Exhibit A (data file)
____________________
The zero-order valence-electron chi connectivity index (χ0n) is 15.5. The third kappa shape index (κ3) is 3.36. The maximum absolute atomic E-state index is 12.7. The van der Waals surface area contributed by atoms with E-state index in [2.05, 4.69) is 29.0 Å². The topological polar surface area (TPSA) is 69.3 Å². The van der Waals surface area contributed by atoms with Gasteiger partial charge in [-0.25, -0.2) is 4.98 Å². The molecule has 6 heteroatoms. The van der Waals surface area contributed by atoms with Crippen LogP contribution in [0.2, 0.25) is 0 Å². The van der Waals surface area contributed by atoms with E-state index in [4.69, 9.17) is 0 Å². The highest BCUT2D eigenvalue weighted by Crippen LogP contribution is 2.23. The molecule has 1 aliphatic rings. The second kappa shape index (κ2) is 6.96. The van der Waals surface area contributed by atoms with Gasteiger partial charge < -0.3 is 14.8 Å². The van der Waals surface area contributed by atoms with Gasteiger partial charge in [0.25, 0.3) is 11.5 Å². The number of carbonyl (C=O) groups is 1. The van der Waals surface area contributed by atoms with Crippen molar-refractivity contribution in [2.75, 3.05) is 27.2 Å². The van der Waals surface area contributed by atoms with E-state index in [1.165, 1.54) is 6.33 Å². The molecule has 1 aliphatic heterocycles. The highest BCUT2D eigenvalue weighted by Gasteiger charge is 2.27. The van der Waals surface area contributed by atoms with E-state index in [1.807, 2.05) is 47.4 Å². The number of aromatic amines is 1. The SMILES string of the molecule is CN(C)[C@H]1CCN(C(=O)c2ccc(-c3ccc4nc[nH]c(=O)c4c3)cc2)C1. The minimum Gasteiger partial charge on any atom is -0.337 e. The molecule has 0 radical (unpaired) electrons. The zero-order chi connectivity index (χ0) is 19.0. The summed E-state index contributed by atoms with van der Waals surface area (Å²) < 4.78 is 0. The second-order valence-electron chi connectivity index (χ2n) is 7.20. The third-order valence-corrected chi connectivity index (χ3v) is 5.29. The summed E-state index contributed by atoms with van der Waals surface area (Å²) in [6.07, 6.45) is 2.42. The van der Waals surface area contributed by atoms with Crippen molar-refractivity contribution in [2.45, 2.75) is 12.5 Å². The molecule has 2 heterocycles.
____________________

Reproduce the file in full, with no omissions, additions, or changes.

The zero-order valence-electron chi connectivity index (χ0n) is 15.5. The third kappa shape index (κ3) is 3.36. The maximum absolute atomic E-state index is 12.7. The van der Waals surface area contributed by atoms with E-state index in [2.05, 4.69) is 29.0 Å². The topological polar surface area (TPSA) is 69.3 Å². The van der Waals surface area contributed by atoms with Gasteiger partial charge in [-0.25, -0.2) is 4.98 Å². The molecule has 6 heteroatoms. The van der Waals surface area contributed by atoms with Crippen LogP contribution in [0.2, 0.25) is 0 Å². The van der Waals surface area contributed by atoms with E-state index in [4.69, 9.17) is 0 Å². The highest BCUT2D eigenvalue weighted by Crippen LogP contribution is 2.23. The molecule has 1 aliphatic rings. The second kappa shape index (κ2) is 6.96. The van der Waals surface area contributed by atoms with Gasteiger partial charge < -0.3 is 14.8 Å². The van der Waals surface area contributed by atoms with Gasteiger partial charge in [0.25, 0.3) is 11.5 Å². The number of carbonyl (C=O) groups is 1. The van der Waals surface area contributed by atoms with Crippen molar-refractivity contribution in [2.75, 3.05) is 27.2 Å². The van der Waals surface area contributed by atoms with E-state index in [1.165, 1.54) is 6.33 Å². The molecule has 1 aliphatic heterocycles. The highest BCUT2D eigenvalue weighted by Gasteiger charge is 2.27. The van der Waals surface area contributed by atoms with E-state index in [1.807, 2.05) is 47.4 Å². The number of aromatic amines is 1. The SMILES string of the molecule is CN(C)[C@H]1CCN(C(=O)c2ccc(-c3ccc4nc[nH]c(=O)c4c3)cc2)C1. The minimum Gasteiger partial charge on any atom is -0.337 e. The molecule has 0 radical (unpaired) electrons. The zero-order chi connectivity index (χ0) is 19.0. The summed E-state index contributed by atoms with van der Waals surface area (Å²) < 4.78 is 0. The second-order valence-electron chi connectivity index (χ2n) is 7.20. The third-order valence-corrected chi connectivity index (χ3v) is 5.29. The summed E-state index contributed by atoms with van der Waals surface area (Å²) in [6.07, 6.45) is 2.42. The van der Waals surface area contributed by atoms with Crippen molar-refractivity contribution in [2.45, 2.75) is 12.5 Å². The molecule has 2 heterocycles.